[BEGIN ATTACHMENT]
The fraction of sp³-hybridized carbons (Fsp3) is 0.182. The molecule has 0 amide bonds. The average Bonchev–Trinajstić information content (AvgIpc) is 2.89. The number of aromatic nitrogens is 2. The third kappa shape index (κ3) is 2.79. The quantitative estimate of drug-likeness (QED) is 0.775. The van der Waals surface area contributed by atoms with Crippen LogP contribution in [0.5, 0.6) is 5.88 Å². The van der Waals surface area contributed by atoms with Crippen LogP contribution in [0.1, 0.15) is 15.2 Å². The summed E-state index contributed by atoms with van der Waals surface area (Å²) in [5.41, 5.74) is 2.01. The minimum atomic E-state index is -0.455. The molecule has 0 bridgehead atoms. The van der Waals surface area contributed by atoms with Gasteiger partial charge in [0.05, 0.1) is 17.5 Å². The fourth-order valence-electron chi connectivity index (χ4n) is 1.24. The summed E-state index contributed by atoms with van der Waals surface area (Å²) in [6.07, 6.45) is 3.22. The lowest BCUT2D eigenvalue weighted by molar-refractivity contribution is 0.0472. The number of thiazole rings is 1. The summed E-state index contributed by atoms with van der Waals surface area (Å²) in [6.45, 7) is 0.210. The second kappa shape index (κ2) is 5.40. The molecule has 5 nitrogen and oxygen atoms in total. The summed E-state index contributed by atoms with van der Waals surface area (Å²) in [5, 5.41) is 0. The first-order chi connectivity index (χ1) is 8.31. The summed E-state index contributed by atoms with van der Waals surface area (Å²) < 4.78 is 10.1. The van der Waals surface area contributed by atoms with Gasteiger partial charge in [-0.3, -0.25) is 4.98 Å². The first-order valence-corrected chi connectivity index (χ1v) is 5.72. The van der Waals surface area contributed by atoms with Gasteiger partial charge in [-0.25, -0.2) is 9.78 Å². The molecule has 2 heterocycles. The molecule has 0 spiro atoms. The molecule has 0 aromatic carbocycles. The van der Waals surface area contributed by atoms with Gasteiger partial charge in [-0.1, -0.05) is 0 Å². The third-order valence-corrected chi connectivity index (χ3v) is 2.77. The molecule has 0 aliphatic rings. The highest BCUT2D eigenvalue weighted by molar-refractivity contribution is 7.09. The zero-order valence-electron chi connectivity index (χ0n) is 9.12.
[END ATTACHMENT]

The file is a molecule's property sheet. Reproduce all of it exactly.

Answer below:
The fraction of sp³-hybridized carbons (Fsp3) is 0.182. The molecule has 0 amide bonds. The average Bonchev–Trinajstić information content (AvgIpc) is 2.89. The number of aromatic nitrogens is 2. The third kappa shape index (κ3) is 2.79. The quantitative estimate of drug-likeness (QED) is 0.775. The van der Waals surface area contributed by atoms with Crippen LogP contribution in [0.5, 0.6) is 5.88 Å². The van der Waals surface area contributed by atoms with Crippen LogP contribution in [0.1, 0.15) is 15.2 Å². The summed E-state index contributed by atoms with van der Waals surface area (Å²) in [5.41, 5.74) is 2.01. The minimum atomic E-state index is -0.455. The molecule has 0 bridgehead atoms. The van der Waals surface area contributed by atoms with Gasteiger partial charge in [0.05, 0.1) is 17.5 Å². The fourth-order valence-electron chi connectivity index (χ4n) is 1.24. The summed E-state index contributed by atoms with van der Waals surface area (Å²) in [6.07, 6.45) is 3.22. The lowest BCUT2D eigenvalue weighted by molar-refractivity contribution is 0.0472. The number of thiazole rings is 1. The summed E-state index contributed by atoms with van der Waals surface area (Å²) in [6.45, 7) is 0.210. The second kappa shape index (κ2) is 5.40. The molecule has 5 nitrogen and oxygen atoms in total. The summed E-state index contributed by atoms with van der Waals surface area (Å²) in [5, 5.41) is 0. The first-order chi connectivity index (χ1) is 8.31. The summed E-state index contributed by atoms with van der Waals surface area (Å²) < 4.78 is 10.1. The van der Waals surface area contributed by atoms with Gasteiger partial charge in [-0.3, -0.25) is 4.98 Å². The first-order valence-corrected chi connectivity index (χ1v) is 5.72. The van der Waals surface area contributed by atoms with Gasteiger partial charge in [-0.25, -0.2) is 9.78 Å². The molecule has 2 heterocycles. The molecule has 0 spiro atoms. The molecule has 0 aromatic carbocycles. The van der Waals surface area contributed by atoms with Gasteiger partial charge in [-0.1, -0.05) is 0 Å². The third-order valence-corrected chi connectivity index (χ3v) is 2.77. The molecule has 0 aliphatic rings. The highest BCUT2D eigenvalue weighted by molar-refractivity contribution is 7.09. The zero-order valence-electron chi connectivity index (χ0n) is 9.12.